An Arena Full of the Richest Americans Would Own as Much Wealth as 70% of the World

Paul Buchheit

Paul Buchheit Author, editor, expert on income inequality

That's 25,000 American adults, about the number of people in a large basketball stadium. That's the richest .01% of America. Together they own nearly $10 trillion, which is approximately the total wealth owned by the 3.5 billion adults who make up 70% of the entire adult world. 

Data is taken from various current sources: the Credit Suisse 2018 Global Wealth Databook (GWD), the Forbes 400 rankings, and Business Insider's reporting on the world's billionaires. A summary of the calculations can be found here.

But Only India has a Greater Percentage of its People in the World's Poorest 10% 

Inequality in America is out of control. A careful look at the GWD (Table 3-4) makes that clear. While our nation has by far the greatest percentage of its people in the world's richest 10%, it is second only to India in the percentage of its people in the world's poorest 10%. This is almost certainly due to the number of Americans mired in unmanageable debt. 

To put it another way, one out of seven American adults is among the world's least wealthy 10%. 

To put it yet another way, while 100 million American adults are among the world's richest 10%, 34 million American adults are among the world's poorest 10%.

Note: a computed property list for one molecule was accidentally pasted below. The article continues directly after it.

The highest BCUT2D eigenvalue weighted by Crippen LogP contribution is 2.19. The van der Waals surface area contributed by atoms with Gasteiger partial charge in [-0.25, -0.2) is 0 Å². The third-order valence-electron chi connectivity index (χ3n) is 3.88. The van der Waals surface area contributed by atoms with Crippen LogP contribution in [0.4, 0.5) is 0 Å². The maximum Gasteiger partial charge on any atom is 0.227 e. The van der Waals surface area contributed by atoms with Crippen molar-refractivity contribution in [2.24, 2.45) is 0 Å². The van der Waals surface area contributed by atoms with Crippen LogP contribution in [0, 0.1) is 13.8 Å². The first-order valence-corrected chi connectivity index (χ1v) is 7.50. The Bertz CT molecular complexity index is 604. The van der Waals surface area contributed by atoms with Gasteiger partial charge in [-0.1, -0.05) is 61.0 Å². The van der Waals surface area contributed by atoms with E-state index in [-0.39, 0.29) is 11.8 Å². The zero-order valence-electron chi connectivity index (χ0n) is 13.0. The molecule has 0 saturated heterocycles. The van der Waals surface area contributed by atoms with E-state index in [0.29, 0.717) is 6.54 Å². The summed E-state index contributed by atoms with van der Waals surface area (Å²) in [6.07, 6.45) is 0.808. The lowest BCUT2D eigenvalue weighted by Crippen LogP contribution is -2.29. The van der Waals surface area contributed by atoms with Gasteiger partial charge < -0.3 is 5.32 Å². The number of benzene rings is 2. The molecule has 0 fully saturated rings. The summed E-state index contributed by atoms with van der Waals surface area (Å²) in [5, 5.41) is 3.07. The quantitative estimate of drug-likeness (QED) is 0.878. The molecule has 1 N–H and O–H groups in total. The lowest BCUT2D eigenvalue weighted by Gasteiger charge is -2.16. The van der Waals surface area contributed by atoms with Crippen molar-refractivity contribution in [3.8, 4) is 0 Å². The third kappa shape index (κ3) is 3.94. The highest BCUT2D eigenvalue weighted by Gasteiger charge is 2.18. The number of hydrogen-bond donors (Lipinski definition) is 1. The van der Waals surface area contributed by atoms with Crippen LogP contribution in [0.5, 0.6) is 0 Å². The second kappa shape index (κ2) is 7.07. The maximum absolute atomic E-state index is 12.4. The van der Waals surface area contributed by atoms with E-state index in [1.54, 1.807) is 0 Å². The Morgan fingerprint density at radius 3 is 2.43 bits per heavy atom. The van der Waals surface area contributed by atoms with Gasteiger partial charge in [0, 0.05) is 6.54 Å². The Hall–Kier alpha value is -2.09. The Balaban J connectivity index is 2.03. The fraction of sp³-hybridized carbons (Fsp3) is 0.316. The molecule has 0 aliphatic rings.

We Let a Few Individuals Take the Wealth that Society Has Built 

Jeff Bezos has $160 billion. That's more than double his wealth from early 2017. That's equivalent to the combined budgets for Education, Housing, and Health and Human Services. 

The American people created the Internet, developed and funded Artificial Intelligence, and built a massive transportation infrastructure. Amazon takes full advantage of all of that. Same with the other big tech firms. All the technology in our iPhones and computers started with government research at the Defense Department, the National Science Foundation, the Census Bureau, and public universities. Google is using some of its billions to buy technologies that were built by DARPA with our tax money. 

Yet we let individuals like Bezos and Gates and Zuckerberg take almost all the credit, along with hundreds of billions of dollars. 

Defenders of the out-of-control wealth gap insist that all is okay, because, after all, America is a 'meritocracy' in which the super-wealthy have 'earned' all they have. They heed the words of Warren Buffett: "The genius of the American economy, our emphasis on a meritocracy and a market system and a rule of law has enabled generation after generation to live better than their parents did." But it's not a meritocracy. It's getting harder and harder to survive on individual skills. Children are no longer living better than their parents did. 

Jeff Bezos has $160 billion in wealth. While he has been profiting from the Internet and the infrastructure built up over many years by many people with many of our tax dollars, he has continued to avoid the taxes that are meant to pay for all the benefits received by his company.